– ‘I think this is it’. I turn to my companions, Ruth from England and Sara the dog. This is my third time to the Pulpit Rock. I think this will be my last.
Diligent Sherpa’s from Nepal have been placing huge stones on the trail up to the Pulpit Rock in Rogaland, to make the hike as pleasant as possible for visitors. Now you are protected from the rough forest floor and wet marsh. It feels like an autobahn up to one of Norway’s most popular tourist destinations.
Photo: Ruth Lawrence
Despite the fact that I’ve lived in Jørpeland (1985) and spent almost all my school holidays here, it was not until 2001 I finally hiked up here for the first time. Even then the trail had seen a lot of improvement, but since it was April, it was quiet and peaceful at the top. There were approximately ten people there. Next time was July 2004, when Joe and I took a French friend to the Norwegian west coast. The Pulpit was packed with people. My aunt, who lives in Jørpeland, was also with us that day. She knows the area, so we avoided the crowds, taking a quieter path.
As Ruth and I were about to leave for today’s hike, the advice is the same, ‘find the other path and you will have a peaceful and quiet walk’. So that is what we do. Away from the queues on the main trail, we can enjoy views of the Boknafjord and Stavanger. We stop for a few minutes, drink some water, chatter with Sara and take photos. I look up at the mountains while Ruth studies flowers and plants. Several times we have to declare how lucky we are with the weather. What a day! We pay a thought to our guys. They are enjoying themselves at the hardware stores Biltema, Jula and Clas Ohlson.
When we meet people again, we are almost at the top. Lysefjord stretches inland and is so blue and beautiful, one just has to sit down and take it all in (us and about 50 other visitors). It’s 11 o’clock, so we rest our legs while enjoying a hot cup of tea and a muesli bar. While Sara gets strokes and attention, we chat with other travelers and enjoy sharing some thoughts and happiness with them. Later Ruth walks around being snap happy with her camera, while I look after Sarah. After a while we swap. Sara does not like her small flock of three splitting up, but it’s not a good idea to be holding the dog leash while focusing on taking pictures. Not to mention stepping in the way of others who want to take pictures and not stepping outside of the Pulpit! We study the tourists who line up in one corner of the Pulpit to take pictures by the edge. Many people perform different stunts that make your heart beat a little faster. People’s attitude to the 604 meters straight drop from the Pulpit is very different.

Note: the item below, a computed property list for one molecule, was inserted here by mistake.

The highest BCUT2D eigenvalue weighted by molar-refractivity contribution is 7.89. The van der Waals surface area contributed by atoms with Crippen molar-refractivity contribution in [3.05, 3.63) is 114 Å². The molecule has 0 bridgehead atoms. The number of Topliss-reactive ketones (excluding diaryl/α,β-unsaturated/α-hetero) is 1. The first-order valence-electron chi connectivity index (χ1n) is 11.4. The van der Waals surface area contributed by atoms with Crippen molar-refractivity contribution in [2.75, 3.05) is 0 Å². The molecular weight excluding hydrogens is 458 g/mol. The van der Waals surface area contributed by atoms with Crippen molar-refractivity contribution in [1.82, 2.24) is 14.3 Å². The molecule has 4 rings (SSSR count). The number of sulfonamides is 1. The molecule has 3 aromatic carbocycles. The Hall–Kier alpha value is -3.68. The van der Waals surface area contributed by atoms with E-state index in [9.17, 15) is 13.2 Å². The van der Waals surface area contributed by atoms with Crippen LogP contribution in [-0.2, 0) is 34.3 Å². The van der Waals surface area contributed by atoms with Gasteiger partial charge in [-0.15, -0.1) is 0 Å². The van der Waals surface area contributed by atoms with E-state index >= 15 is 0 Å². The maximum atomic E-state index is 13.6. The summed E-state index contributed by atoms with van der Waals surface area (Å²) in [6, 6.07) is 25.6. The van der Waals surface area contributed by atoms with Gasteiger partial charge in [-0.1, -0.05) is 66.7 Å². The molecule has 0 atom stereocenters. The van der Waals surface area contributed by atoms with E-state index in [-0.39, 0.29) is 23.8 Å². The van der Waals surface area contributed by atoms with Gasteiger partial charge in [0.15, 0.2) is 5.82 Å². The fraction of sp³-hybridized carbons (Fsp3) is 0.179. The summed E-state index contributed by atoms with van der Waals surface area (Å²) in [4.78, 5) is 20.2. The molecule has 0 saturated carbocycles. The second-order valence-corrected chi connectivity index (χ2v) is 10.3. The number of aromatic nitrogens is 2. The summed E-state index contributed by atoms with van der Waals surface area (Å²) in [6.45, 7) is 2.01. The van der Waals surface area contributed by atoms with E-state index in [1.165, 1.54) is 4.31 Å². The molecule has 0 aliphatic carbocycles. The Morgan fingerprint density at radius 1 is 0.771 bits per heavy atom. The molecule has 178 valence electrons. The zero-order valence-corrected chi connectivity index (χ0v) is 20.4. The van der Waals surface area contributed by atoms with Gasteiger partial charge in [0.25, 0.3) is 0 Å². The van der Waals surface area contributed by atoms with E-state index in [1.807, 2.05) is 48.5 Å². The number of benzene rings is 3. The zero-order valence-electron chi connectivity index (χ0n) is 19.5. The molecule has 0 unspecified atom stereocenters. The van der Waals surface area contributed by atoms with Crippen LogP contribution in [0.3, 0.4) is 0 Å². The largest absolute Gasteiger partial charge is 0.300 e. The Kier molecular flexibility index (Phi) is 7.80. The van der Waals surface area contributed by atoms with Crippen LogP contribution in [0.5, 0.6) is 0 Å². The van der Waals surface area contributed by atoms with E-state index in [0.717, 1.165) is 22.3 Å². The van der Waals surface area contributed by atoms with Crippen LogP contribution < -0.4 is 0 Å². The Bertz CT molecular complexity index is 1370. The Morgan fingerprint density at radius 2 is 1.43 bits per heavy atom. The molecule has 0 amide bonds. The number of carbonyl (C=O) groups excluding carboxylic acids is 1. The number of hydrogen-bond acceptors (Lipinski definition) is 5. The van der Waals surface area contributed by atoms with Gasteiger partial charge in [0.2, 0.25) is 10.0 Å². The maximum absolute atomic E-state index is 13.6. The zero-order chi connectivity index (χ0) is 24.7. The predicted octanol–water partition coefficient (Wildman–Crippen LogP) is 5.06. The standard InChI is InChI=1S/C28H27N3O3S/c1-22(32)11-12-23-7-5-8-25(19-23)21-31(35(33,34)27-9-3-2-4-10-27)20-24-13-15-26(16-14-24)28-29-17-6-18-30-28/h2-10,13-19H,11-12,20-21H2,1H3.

When seven sisters from Lysefjorden marry seven sons, the Pulpit will fall, so the legend goes. Before we leave I show Ruth the crack. It is expanding by a few millimeters each year, but most people tread here unaware. We start to walk back.
Five hours after we started our hike we are down by the vehicle again, tired and a little miffed that Sara does not show the same signs of fatigue. She looks like she could have done the whole trip again.
The Sherpa’s work at the Pulpit is admirable and I see it is a good solution in terms of visitor numbers who walk here every year, putting a great stress on nature. When we left the Pulpit, Ruth counted about 200 people and we met quite a few more on our way down. As I said to her, this time was probably my last. Part of the joy of hiking in the woods and fields often gets lost when a place is so hugely popular. I do realize that Pulpit Rock is a must for many. I mean, it IS incredibly beautiful here and a good indication of what awaits us further north! 🙂